Takes steps now to prepare for chill winds of Brexit
Published March 8th, 2018
Farmers face a more challenging and commercial future under Brexit and the earlier they take steps to get their businesses in order, the better.
This is the view of Jeremy Moody, Secretary and Adviser to the Central Association of Agricultural Valuers (CAAV) who says Brexit gives that sense of historic moment for farmers to create the destiny of their own businesses because that is what they control.
“It’s what is under the farmer s boot and taking a firm look at that and looking at how families and businesses can reposition themselves to take full advantage of what’s coming, whether it is as an active commodity producer, as a specialist supplier or whether it’s in doing something in a differentiated way,” Mr Moody told nearly 300 farmers and guests at Shropshire Chamber of Agriculture’s annual luncheon at Tern Hill Hotel earlier this month.
Mr Moody said there is a danger that parts of the industry think change is something that will happen to others: “I feels its wiser to assume that significant change is coming and the six- or seven-year time window in which you can contemplate doing that is quite short in terms of the life cycle of the family business so earlier endeavours and reviews appear to be advantageous for those who intend to be part of farming tomorrow,” he said.
The year 2024 is likely when basic payment will end and more significantly when third world trade deals start to fall into place.
March 2019 is the crystalline moment for Brexit when the UK steps out of the European Union and then there will be a period of implementation. European funding levels will remain in the UK for 21 months, maybe two years, as at the European end there an enormous amount of practicality of that running to the end of 2020, the end of the current CAP budget period.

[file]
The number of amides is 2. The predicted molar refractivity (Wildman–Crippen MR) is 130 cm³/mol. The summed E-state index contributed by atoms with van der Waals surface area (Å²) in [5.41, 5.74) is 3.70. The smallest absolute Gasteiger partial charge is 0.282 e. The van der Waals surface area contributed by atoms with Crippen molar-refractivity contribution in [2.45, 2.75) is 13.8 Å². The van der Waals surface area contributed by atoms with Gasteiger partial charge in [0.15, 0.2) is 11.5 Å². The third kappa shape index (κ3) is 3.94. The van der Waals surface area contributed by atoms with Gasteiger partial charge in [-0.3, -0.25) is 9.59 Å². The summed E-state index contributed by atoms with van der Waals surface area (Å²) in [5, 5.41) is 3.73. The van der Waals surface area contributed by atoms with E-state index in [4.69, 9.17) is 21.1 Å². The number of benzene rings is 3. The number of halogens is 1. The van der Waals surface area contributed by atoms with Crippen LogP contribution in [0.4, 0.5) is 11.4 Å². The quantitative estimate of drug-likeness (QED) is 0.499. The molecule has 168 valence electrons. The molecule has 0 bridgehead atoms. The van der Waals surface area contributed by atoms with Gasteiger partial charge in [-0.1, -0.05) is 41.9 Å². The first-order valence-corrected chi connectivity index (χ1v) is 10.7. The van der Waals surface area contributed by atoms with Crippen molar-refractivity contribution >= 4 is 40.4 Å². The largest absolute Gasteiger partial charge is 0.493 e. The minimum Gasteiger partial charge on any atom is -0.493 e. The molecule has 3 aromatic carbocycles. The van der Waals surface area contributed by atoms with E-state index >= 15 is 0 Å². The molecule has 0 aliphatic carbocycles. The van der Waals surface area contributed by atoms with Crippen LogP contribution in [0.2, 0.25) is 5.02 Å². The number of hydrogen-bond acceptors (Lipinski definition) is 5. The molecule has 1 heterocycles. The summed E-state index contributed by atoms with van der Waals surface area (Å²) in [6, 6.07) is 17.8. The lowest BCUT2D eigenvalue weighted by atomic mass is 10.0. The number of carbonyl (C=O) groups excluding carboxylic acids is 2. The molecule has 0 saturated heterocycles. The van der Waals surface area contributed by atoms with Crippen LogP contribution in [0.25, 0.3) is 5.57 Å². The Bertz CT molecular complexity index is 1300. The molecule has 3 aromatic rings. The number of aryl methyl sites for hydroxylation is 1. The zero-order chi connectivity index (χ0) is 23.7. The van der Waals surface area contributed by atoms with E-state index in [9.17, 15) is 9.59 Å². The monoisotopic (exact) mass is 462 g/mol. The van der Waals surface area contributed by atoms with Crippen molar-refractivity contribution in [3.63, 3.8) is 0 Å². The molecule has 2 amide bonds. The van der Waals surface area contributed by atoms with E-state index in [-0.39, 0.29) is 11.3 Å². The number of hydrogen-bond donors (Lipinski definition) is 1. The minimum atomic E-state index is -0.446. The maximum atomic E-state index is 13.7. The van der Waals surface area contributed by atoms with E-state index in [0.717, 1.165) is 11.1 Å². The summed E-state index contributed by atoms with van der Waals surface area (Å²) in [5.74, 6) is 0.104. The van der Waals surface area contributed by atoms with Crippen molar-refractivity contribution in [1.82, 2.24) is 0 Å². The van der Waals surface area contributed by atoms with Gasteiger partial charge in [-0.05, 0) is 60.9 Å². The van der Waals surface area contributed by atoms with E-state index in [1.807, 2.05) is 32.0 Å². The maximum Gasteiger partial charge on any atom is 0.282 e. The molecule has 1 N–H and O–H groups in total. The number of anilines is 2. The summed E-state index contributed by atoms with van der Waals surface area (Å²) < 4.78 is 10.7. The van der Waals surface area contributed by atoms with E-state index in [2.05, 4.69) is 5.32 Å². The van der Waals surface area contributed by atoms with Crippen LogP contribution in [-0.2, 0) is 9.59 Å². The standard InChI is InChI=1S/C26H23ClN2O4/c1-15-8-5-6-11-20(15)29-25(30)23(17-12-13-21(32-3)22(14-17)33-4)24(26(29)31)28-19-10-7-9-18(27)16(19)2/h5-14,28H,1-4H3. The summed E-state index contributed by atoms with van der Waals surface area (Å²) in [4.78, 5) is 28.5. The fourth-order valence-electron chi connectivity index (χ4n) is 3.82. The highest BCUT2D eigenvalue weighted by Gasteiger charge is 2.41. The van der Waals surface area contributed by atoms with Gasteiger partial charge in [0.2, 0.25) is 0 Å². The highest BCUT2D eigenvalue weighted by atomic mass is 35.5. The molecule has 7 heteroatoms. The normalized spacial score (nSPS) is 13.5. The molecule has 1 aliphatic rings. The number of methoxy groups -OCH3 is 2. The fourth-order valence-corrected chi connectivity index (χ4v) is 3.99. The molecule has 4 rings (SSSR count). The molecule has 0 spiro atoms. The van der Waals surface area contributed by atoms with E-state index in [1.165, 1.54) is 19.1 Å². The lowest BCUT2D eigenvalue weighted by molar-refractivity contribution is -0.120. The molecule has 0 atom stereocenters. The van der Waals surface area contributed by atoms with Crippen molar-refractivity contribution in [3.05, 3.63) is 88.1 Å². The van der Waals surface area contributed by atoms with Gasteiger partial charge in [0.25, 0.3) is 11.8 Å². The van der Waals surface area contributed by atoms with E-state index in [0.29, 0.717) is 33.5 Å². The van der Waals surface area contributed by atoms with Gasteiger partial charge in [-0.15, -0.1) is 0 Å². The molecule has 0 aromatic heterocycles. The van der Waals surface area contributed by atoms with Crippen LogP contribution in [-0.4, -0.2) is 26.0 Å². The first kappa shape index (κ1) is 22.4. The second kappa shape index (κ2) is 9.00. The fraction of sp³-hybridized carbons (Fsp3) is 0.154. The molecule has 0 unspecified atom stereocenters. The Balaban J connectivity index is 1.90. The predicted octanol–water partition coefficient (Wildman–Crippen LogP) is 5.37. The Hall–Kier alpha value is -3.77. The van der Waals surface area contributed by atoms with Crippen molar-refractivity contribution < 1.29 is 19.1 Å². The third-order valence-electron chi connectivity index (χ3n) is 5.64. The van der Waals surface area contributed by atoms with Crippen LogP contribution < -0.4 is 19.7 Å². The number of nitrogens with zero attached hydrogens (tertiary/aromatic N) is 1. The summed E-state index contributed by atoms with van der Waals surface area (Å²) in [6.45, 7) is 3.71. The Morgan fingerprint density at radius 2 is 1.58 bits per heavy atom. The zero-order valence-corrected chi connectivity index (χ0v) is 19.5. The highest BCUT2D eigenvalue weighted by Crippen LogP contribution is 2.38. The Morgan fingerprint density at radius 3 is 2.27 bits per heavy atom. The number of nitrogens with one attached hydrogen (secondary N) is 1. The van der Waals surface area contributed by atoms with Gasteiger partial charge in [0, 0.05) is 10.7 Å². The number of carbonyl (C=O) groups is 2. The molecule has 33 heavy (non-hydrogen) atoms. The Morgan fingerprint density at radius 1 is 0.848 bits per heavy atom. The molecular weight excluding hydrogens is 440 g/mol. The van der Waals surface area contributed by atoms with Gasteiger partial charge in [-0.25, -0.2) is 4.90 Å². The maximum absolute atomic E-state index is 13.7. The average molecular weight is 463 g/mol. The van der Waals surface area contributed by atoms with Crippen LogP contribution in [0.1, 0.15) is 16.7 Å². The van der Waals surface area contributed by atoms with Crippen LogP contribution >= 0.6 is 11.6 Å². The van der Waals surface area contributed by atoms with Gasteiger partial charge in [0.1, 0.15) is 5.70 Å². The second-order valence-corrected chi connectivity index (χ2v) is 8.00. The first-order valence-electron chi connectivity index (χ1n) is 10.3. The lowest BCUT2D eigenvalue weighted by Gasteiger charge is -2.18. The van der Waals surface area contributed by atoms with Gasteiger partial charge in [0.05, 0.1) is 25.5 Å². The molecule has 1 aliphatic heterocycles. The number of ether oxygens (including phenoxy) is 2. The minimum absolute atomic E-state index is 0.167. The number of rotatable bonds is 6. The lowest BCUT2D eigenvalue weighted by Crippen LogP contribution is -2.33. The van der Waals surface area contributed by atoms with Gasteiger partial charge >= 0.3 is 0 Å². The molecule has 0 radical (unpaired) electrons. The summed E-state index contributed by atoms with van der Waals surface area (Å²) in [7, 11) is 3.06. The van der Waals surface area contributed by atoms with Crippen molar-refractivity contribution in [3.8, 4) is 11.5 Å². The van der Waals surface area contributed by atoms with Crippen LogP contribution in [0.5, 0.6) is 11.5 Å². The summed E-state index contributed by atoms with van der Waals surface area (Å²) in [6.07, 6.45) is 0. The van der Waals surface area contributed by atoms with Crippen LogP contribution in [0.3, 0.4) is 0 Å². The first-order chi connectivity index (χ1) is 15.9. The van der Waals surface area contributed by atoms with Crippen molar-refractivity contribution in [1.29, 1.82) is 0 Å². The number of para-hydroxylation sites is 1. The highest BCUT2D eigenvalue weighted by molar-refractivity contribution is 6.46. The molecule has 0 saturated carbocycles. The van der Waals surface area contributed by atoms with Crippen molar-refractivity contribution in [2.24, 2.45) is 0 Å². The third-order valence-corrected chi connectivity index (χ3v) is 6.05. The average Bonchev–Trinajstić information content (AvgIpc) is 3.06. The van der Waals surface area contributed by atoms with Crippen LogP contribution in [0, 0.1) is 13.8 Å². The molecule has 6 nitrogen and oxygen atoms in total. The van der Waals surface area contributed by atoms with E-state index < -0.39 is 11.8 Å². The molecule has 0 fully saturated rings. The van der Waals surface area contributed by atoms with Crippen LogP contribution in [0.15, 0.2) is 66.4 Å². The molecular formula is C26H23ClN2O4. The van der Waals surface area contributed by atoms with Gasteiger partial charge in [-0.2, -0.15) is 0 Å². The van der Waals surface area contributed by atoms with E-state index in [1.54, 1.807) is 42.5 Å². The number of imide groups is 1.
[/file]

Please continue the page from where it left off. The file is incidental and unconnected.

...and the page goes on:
“Come the end of 2020 you can see an English agricultural policy emerge,” he said. “We are looking at a UK policy with very much devolved freedom for Wales, Scotland and Northern Ireland.
He said Michael Gove is one of the most interesting secretaries of sates for a long time and Defra is distinctively in the lead at the moment in its engagement with Brexit.
“Some 25 per cent of the government’s European business goes through Defra, and 90 per cent of Defra’s business and more is European.”
The core message in the recent ‘Health and Harmony: the future for food, farming and the environment’ government consultation is public money for public goods. The principal public good is that of environmental enhancement, which means soil ,water, climate change and biodiversity.
“The government clearly does not think that basic payment is any value to tax payers money at this point,” he said.
The consultation document is flagging 2021 as the first removal of part of the basic payment , with the objective of creating £150m to fund pilot projects of what the new environmental schemes will look like. Payments will be phased out until 2025, then BP is gone.
“A significant amount of money moves into the environmental land management scheme and the point I am making to government at the moment is that they must understand that it’s not gross expenditure that matters its net profit so for many people particular outside arable farming Basic Payment is pretty much 95 per cent profit,” he said.
On money, government has pledged that the same amount of money remains available until 2022 but the commitment doesn’t say how it is to be spent.
“What is interesting is watching the discussions taking place in Europe at the moment, slightly fuelled by us taking our money away, the working paper coming out Brussels the other week was playing with options cutting the CAP budgets by 30 per cent so it’s not impossible that we might have more money in agriculture than they might,” he said.
So how do you protect yourselves from the chill winds of commodity competition?
“Building something that is special that someone will pay more for, locking into a higher value supply chain, doing a bit of processing or looking at selling land or machinery, all or some of these answers will work,” he said.
“We are looking at a much more diverse rural economy, a much more diverse countryside and agriculture coming out of this as we learn to differentiate products and markets the way in which the rest of the economy has been doing for decades,” Mr Moody added.
For advice on preparing your business for Brexit contact your local Berrys office.